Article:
Zealand Pharma (CPH:GEN) is preparing to discuss the future of its hypoglycemia drug with the FDA after pitting the rescue pen against Novo Nordisk’s ($NVO) GlucaGen in Phase II. The data suggest Zealand’s pen achieves clinically relevant increases in plasma glucose in comparable times to GlucaGen, but, notably, its longer shelf life supports ready-to-use formulations.
Copenhagen, Denmark-based Zealand enrolled 81 Type 1 diabetics in the study and gave them single doses of ZP4207, its glucagon peptide analog, or Novo’s GlucaGen following an insulin-induced hypoglycemic event. The trial assessed a variety of pharmacodynamic and pharmacokinetic endpoints, such as time to peak plasma glucose concentration. From the limited, selected look at the data shared by Zealand in its release, ZP4207 held its own against GlucaGen.
The three highest doses of ZP4207 triggered blood glucose concentrations of 70 mg/dl or more in the 30 minutes following administration. GlucaGen also hit this target. ZP4207 matched up to GlucaGen in terms of the time it took to increase plasma glucose to 20 mg/dl, a level Zealand views as being clinically relevant. Taking the median of the dataset, the experimental therapy and GlucaGen both drove plasma levels up past 20 mg/dl in 9 to 10 minutes. Safety was similarly comparable.
That is all the information Zealand has released for now. Zealand intends to publish the full Phase II data in the future but, as it stands, is yet to share details of how ZP4207 performed against the majority of the 15 PK/PD outcome measures assessed in the trial, including all of those designated as primary in the protocol. Zealand SVP Hanne Leth Hillman told FierceBiotech how the outcomes came to be selected for inclusion in the top-line release.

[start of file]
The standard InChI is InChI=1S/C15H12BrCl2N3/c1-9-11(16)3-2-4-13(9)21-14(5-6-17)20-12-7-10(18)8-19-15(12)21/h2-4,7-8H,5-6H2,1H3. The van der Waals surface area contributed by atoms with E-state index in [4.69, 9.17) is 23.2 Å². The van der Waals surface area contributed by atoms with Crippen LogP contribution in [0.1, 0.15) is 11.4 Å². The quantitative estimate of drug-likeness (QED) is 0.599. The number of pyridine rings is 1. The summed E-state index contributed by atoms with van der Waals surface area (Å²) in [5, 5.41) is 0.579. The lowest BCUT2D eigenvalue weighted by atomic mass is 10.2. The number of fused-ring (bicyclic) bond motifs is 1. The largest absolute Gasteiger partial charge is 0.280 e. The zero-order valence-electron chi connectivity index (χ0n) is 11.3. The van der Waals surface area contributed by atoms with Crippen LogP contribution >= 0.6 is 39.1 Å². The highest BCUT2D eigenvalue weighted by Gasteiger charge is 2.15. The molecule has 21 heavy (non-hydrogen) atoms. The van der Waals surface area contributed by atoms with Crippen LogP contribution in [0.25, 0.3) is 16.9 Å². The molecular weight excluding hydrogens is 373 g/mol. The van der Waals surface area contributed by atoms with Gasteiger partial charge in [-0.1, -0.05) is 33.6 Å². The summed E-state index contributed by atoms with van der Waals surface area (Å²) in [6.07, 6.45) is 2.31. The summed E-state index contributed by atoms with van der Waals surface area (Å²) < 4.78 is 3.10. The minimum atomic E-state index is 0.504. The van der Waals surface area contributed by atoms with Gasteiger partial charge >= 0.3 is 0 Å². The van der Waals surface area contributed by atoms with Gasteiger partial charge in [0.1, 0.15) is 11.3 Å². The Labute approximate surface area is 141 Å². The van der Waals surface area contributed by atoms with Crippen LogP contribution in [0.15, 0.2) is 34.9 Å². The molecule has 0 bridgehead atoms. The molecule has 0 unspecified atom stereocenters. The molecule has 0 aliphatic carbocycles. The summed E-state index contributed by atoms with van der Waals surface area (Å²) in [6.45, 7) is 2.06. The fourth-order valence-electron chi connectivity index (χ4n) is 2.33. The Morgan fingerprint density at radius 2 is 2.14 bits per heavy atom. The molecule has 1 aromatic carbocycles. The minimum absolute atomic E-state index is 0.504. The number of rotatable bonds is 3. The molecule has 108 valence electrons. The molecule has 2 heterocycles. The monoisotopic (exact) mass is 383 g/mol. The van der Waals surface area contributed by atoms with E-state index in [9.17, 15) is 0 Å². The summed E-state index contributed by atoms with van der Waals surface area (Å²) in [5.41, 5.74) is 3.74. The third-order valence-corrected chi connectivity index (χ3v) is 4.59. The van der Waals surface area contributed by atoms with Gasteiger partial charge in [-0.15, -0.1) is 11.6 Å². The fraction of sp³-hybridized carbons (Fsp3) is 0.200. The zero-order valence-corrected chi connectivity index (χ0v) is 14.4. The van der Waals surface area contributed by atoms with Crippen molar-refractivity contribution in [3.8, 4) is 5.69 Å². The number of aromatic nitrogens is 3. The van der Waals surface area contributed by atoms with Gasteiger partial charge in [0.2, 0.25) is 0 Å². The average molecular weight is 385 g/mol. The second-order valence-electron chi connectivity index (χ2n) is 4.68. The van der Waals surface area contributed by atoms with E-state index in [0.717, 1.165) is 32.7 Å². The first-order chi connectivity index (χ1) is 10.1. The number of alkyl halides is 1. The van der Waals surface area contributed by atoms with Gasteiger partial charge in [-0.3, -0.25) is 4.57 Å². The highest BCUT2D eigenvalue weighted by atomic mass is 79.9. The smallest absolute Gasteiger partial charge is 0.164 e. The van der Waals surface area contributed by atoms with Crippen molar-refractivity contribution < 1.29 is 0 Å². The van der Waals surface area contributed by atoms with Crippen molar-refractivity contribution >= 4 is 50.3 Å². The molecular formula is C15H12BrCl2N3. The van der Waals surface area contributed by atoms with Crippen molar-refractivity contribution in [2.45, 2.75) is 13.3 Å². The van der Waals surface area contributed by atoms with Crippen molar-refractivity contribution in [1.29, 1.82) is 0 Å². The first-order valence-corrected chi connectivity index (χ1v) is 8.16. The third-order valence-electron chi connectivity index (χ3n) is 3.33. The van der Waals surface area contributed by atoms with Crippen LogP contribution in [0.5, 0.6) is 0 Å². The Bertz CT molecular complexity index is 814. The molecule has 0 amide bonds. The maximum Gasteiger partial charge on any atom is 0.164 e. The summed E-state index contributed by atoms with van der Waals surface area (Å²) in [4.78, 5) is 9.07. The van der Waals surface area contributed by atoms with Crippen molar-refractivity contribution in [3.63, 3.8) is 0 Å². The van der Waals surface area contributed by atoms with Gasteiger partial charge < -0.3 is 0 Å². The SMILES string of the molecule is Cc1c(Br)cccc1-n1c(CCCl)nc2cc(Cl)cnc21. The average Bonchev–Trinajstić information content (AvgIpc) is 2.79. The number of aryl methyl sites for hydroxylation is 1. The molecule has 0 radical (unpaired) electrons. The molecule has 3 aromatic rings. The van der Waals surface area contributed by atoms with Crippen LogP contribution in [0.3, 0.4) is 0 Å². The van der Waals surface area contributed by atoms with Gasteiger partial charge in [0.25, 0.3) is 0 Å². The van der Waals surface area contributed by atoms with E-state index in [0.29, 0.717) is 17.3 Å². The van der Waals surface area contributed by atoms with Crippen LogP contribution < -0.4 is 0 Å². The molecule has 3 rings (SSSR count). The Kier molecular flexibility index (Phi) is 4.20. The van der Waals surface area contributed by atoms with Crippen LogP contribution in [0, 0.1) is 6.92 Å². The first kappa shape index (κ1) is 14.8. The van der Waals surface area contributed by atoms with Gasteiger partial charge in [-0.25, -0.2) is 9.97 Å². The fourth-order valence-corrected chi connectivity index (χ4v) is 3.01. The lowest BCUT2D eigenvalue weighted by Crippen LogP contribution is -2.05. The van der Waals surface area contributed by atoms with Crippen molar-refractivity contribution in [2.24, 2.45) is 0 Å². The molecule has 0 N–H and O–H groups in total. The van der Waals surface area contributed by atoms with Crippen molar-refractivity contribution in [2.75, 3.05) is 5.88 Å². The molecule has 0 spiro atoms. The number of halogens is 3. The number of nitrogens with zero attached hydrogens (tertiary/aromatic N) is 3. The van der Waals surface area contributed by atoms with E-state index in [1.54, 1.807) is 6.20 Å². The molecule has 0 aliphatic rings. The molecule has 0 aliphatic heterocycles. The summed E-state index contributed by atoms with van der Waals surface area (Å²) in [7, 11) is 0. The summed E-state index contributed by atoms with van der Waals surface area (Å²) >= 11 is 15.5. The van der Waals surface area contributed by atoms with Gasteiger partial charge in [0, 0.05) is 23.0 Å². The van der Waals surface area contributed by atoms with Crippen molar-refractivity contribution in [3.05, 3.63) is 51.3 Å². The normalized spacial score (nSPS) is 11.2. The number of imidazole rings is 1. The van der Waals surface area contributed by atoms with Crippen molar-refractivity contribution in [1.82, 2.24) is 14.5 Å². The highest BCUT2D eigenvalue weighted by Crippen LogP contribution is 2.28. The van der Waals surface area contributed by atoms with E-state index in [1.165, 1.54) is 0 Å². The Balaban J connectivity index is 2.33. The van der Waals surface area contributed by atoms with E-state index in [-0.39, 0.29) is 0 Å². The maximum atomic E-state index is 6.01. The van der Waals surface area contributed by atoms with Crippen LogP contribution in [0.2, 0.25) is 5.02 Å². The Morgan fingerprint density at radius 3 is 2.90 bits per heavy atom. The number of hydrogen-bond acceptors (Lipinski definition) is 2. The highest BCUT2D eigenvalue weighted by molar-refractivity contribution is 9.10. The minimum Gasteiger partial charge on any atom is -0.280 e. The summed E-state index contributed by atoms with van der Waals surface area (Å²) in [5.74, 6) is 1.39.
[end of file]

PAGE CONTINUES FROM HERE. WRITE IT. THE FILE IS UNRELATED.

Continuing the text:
"We have chosen to inform of the outcome on those of them that we consider to have main clinical relevance for the therapeutic potential of our analog in a hypoglycemia rescue setting, and save information on the outcome on all other parameters until we have analyzed the full Phase II data set and discussed them with the FDA," Hillman said.
Zealand, which has been upfront about negative data in the past, thinks the results add to evidence of the attractive profile of ZP4207. Armed with the data, Zealand now plans to talk to FDA to define how to take ZP4207 forward, a process it sees leading to Type 1 diabetics gaining access to a more convenient way to treat severe hypoglycemia.
“With the current results we believe to be one step closer to being able to offer insulin dependent diabetes patients a ready-to-use pen for convenient and fast rescue from severe hypoglycemia--or insulin shock,” Zealand Chief Development and Medical Officer Adam Steensberg said in a statement. “We see a clear need for a patient friendly rescue product and we look forward to the next step in development.”
The appeal of ZP4207, which is now also known as dasiglucagon, lies in its shelf life. GlucaGen is sold as a powder, a form that means it must be dissolved in an accompanying solvent prior to administration. By creating a glucagon peptide analog stable enough to be kept in a liquid solution, Zealand thinks it can provide diabetics with a rescue pen that is ready to use. The drug is also central to the artificial pancreas Zealand is working on with Beta Bionics.
Following the failure of its cardiac reperfusion injury drug in Phase II earlier this year, ZP4207 is the most advanced candidate in Zealand’s in-house pipeline. The company is best known for its alliance with Sanofi ($SNY), in particular the GLP-1 peptide agonist Adlyxin.
- read the release